Being human is defined through having such a kind of a feeling and sympathy towards the poor and the vulnerable. His efforts forge towards a just society for the common good of everyone (Pross, Justice and common good). Boyle has buried many young people from violence that is linked to gangs. This shows how Boyle has understood and the manner in which he appreciates the natural world. He actually appreciates the lives of these gang members by making a commitment to help them (pp. 25-89). Charity and community service happens to be one of the core values of Catholic social traditions.

The actions and decisions of a just individual will habitually develop the good that is concurrently common for all people and the community at large. This is why charity and community service are seen as virtues done to the society. Apparently, Christian moral traditions do not expect a person to look on the plight of an individual without doing anything. Christian moral traditions are characterized with humane actions. To be human is a concept that is highly valued as a Christian moral sense. It is very important to develop capabilities for all people through an elimination of everything that causes the lack of freedom (Pross, Justice and common good). Creating freedoms can be achieved through charity and community service. Liberating these people in abject poor or in dire need is an aspect of Christian moral values and traditions.

The decision an individual takes in helping others shows an understanding of some kind.  It is not the responsibility of human beings to pass on judgment to others because that is not human. We are all similar and face the same things in life. Appreciating the lives of others ignites the desire to be involved in community service and in the service of others. Charity and community service seek to eliminate lack of opportunities, social deprivation, overactive repressive regimes and intolerance among other issues.

Jewish ethics traditions have also not been left out in contributing towards charity and community service. The teachings of Jewish ethics of tradition are aimed towards healing a fractured world which initially calls for having a responsibility. When we have found a responsibility in life, then life is worth living. Life gets meaning and purpose. It is human to make commitments to heal a fractured society. The theology of responsibility according to Jewish traditions teaches about taking positive reaction towards the evil in the society. Being ready to deal with the forces that go against a just society and the common good for all in the community is a very important aspect that connects Jewish ethics traditions to charity and community service (Sacks, pp.5-17).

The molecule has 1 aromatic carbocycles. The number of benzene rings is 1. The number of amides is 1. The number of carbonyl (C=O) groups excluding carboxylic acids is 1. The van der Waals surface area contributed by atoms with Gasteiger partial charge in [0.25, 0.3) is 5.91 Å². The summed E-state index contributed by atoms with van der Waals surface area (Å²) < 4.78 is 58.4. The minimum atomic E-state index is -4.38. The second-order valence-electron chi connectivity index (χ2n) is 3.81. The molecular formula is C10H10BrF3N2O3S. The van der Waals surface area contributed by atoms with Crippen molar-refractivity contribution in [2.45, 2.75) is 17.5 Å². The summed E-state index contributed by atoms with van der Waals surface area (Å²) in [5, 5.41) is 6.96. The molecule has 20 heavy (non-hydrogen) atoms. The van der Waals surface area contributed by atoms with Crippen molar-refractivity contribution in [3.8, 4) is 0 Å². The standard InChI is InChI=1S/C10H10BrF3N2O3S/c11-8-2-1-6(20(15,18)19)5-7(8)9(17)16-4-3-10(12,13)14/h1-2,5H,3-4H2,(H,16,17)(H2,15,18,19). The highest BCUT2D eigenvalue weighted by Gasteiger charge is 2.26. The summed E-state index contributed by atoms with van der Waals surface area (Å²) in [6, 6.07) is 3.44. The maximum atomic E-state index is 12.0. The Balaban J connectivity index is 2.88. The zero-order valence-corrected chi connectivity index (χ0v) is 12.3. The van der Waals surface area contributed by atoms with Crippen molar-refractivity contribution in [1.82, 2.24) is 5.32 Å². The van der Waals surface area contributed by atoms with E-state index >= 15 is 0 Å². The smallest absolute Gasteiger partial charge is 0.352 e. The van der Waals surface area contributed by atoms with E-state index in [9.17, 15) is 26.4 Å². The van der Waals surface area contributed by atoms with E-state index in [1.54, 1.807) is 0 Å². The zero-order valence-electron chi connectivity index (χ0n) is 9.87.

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According to Jewish traditions, following responsibility ethics develops character. This is a very important aspect that is required in charity work and community service. This is a mark of leading a responsible life (Sacks, pp. 15-33). Responsibility brings meaning and purpose in life. Taking responsibility to take part in societal work shows good understanding of our natural world. It is also an indication of appreciation of the things that surround us. The charity work and service given to the community is something that seems to rhyme with the Jewish ethics traditions. For instance, Boyle at the Homeboy Industries ministry makes us forget that the youthful gang strike any fear in many people in America. Branding the gang as a reckless group does not help and may actually be working against the development of a just society. This gang is indeed a threat to the society but Boyle goes beyond such experiences and shows everyone that every person deserves the love of God (Boyle, pp. 87-124).

Charity and community service as demonstrated by Boyle are fully backed by Catholic social traditions. These young individuals are not actually monsters. They are sacred people who in essence are looking for a meaning and purpose in life. When they make a choice of leaving gang life, they come to Homeboy Industries ministry for career placement, counseling, job training, education and tattoo removal. Catholic social traditions have thus been useful in solving the evils of guns, poverty and gangs. Again, it is all about having a Christian moral obligation to live with the poor and the outcasts. While Homeboy Industries ministry has assisted many young individuals to get out of crime and secure jobs, Boyle does not focus on the outcomes and the success. He is just in the jail, the streets, and homes and in the lives of other persons.

Just like Boyle, Sacks depicts Jewish ethics traditions as a multifaceted and subtle predisposition that seriously handles responsibility ethics at a time of corporate malfeasance, religious strife, political chicanery and religious strife. Boyle finds joy from seeing people come and unite together. As earlier aforementioned, happiness and joy defines having a meaningful life. A meaningful life must seek to fulfill a desired end (Sacks, pp. 20-60).

Approaching any challenge and difficult with a positive response coupled with a heart full of compassion are key elements in charity and community service. Boyle is such kind of a person who has demonstrated these elements. Sacks also confirms this from the Jewish ethics traditions that do not seek to pass judgment. The ministry of Boyle is a very good example of the way Christians should live the gospel in their lives. This can only be through reflecting the love and compassion of God. Love and compassion are apparently a direct translation of charity and community service.